Year In Review

David J. Valesky

December 14, 2007

With the Holidays upon us, another year is quickly drawing to a close. For me, it is a time when I like to reflect on the past year’s accomplishments and consider lessons to be learned.
When it comes to the Legislature, it has been a difficult year to summarize, for it was a year full of both promising accomplishments and disappointing distractions.
The year began with great hope, as the new Governor and the Legislature tackled challenges that had gone unresolved for years, if not decades. We inked a deal on Workers’ Compensation reform, which has saved businesses across the state millions of dollars while improving benefits for injured workers. We improved state ethics laws, passed budget reform and found agreement on civil confinement for sex predators. The momentum continued as we adopted an on-time budget, which included reforms of Medicaid spending and a revamped school funding formula. It seemed we were on track to have the most productive year in recent memory.
Unfortunately, the Legislature adjourned in late June without resolution on several key issues, including an important energy agreement, campaign finance reform and Wick’s Law changes. We were extremely close to solutions on these issues, and I recall driving home from Albany after session expecting to be back in weeks to pass solutions to a host of major challenges.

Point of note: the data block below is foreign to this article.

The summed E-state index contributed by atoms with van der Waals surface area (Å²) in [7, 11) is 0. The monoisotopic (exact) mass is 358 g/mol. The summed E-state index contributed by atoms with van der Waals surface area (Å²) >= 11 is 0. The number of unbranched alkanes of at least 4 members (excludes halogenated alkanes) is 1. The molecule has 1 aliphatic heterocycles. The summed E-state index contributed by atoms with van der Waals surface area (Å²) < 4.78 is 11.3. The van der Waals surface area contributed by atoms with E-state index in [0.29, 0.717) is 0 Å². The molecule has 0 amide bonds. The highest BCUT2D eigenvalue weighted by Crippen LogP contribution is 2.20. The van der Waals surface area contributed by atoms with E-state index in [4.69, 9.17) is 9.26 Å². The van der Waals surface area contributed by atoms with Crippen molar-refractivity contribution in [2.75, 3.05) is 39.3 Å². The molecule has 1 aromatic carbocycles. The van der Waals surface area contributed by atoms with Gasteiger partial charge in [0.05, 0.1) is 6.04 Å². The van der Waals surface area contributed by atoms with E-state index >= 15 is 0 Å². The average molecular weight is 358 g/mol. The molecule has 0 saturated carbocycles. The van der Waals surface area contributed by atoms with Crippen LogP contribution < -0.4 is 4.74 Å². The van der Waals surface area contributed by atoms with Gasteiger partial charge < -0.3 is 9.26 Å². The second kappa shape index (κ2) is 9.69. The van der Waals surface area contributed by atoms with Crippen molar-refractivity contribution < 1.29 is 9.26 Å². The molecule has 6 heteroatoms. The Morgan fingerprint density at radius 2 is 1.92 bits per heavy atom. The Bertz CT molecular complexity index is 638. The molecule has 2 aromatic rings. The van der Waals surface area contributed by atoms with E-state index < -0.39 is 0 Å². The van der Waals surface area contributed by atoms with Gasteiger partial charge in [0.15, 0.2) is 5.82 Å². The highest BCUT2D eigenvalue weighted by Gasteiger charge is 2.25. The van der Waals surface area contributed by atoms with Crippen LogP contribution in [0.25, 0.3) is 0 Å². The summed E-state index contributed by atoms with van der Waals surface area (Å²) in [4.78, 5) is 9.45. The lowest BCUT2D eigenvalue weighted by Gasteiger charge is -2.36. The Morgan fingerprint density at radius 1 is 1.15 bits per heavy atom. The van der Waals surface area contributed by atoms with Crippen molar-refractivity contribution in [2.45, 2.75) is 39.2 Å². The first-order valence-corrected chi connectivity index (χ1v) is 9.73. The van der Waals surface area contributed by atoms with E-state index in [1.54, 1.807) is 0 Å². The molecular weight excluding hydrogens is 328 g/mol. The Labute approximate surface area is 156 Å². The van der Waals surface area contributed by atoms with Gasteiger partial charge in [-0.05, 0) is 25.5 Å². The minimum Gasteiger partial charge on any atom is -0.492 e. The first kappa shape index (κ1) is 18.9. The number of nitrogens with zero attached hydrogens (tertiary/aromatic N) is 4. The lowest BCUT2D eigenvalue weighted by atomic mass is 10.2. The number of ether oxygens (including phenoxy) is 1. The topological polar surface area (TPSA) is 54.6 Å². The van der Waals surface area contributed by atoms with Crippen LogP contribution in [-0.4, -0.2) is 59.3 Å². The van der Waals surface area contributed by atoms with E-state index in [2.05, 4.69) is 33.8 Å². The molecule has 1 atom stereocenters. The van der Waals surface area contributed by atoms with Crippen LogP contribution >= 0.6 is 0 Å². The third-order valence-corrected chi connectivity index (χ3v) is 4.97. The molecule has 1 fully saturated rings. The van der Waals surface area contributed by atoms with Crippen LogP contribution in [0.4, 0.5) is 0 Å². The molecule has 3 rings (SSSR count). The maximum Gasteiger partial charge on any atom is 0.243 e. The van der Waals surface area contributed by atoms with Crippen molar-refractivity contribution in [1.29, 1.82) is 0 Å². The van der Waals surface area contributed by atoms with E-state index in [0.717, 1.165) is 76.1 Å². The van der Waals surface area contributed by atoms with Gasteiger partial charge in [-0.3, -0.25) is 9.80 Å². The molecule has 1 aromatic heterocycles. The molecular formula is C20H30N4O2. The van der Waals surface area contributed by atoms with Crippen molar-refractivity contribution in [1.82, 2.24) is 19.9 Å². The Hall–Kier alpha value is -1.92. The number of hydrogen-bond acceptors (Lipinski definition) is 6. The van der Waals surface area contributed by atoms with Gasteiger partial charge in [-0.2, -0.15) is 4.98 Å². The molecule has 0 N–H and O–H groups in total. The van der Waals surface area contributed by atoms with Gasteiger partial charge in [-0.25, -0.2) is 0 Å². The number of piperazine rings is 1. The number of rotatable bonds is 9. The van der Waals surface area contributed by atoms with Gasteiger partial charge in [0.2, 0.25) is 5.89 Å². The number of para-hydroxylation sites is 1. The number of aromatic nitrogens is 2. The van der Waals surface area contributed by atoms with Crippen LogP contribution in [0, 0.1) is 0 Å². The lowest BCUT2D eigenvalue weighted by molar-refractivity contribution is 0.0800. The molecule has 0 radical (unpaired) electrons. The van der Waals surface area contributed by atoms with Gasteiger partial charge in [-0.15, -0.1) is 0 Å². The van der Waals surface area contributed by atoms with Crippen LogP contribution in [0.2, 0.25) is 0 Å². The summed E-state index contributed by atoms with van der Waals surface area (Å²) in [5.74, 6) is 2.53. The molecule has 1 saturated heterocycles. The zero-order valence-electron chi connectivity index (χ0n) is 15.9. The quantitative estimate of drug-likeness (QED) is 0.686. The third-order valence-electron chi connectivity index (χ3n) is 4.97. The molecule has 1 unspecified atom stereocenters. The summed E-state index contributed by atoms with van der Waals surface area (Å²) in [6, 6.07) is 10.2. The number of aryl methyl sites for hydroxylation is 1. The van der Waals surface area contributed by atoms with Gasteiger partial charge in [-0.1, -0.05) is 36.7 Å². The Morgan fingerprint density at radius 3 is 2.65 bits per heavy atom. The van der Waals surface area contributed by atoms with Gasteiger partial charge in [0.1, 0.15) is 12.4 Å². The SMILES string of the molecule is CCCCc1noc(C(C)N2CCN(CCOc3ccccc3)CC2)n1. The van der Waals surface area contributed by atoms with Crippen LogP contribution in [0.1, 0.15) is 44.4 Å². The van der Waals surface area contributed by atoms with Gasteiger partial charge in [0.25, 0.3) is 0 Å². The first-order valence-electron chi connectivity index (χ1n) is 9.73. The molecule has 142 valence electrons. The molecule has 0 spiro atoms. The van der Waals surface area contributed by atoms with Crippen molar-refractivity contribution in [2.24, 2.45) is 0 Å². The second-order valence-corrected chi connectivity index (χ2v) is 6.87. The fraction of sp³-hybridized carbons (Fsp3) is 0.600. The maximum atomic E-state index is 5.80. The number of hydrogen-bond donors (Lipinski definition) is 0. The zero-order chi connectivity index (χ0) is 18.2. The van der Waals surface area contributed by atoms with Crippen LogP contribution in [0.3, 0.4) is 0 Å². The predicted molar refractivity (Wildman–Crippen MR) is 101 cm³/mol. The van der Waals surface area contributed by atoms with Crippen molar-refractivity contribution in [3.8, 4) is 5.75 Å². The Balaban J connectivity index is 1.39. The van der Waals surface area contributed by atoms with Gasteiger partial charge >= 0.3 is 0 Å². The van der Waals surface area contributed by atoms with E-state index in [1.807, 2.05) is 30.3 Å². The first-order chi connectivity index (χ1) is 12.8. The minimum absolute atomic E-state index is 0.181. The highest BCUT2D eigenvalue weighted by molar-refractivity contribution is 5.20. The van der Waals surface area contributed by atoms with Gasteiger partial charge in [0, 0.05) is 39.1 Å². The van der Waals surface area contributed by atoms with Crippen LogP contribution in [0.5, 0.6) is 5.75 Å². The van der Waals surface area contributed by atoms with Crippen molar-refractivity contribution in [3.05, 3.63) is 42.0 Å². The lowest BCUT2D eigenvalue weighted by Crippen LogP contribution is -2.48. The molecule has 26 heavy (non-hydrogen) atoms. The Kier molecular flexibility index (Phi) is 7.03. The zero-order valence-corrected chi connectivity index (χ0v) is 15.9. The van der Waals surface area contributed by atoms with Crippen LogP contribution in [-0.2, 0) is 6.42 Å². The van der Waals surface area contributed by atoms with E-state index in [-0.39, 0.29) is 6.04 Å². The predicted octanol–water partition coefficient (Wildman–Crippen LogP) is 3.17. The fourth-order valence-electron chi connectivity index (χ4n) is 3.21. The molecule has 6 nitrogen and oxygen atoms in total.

Then, the troubles began. With the summer came controversy, finger-pointing and a level of acrimony between top state leaders not seen in decades. That was followed by a poorly-conceived proposal on licenses that sidetracked our state for another few months.
Thankfully, as 2007 comes to a close, we are finally again putting the focus where it should be -- on improving the Upstate economy and reforming state government.
The Senate Democratic conference just announced a proposal to create jobs in Upstate New York by rebuilding infrastructure, supporting agriculture, tapping educational assets and promoting emerging technologies, all under a regional economic development approach that dovetails with work being done by Upstate Economic Development Czar Dan Gundersen.
On the reform front, open and accessible government took a giant leap forward this month with the unveiling of the Project Sunlight website. This site, developed by the Attorney General’s office, offers citizens information on campaign contributions, lobbying efforts and bill sponsorship, among other things. It is a monumental reform.
As the new year begins, I hope we pick up where we left off in June. And, I hope we can recapture the sense of urgency and resolve. There are just too many challenges and goals in the year ahead to do anything else.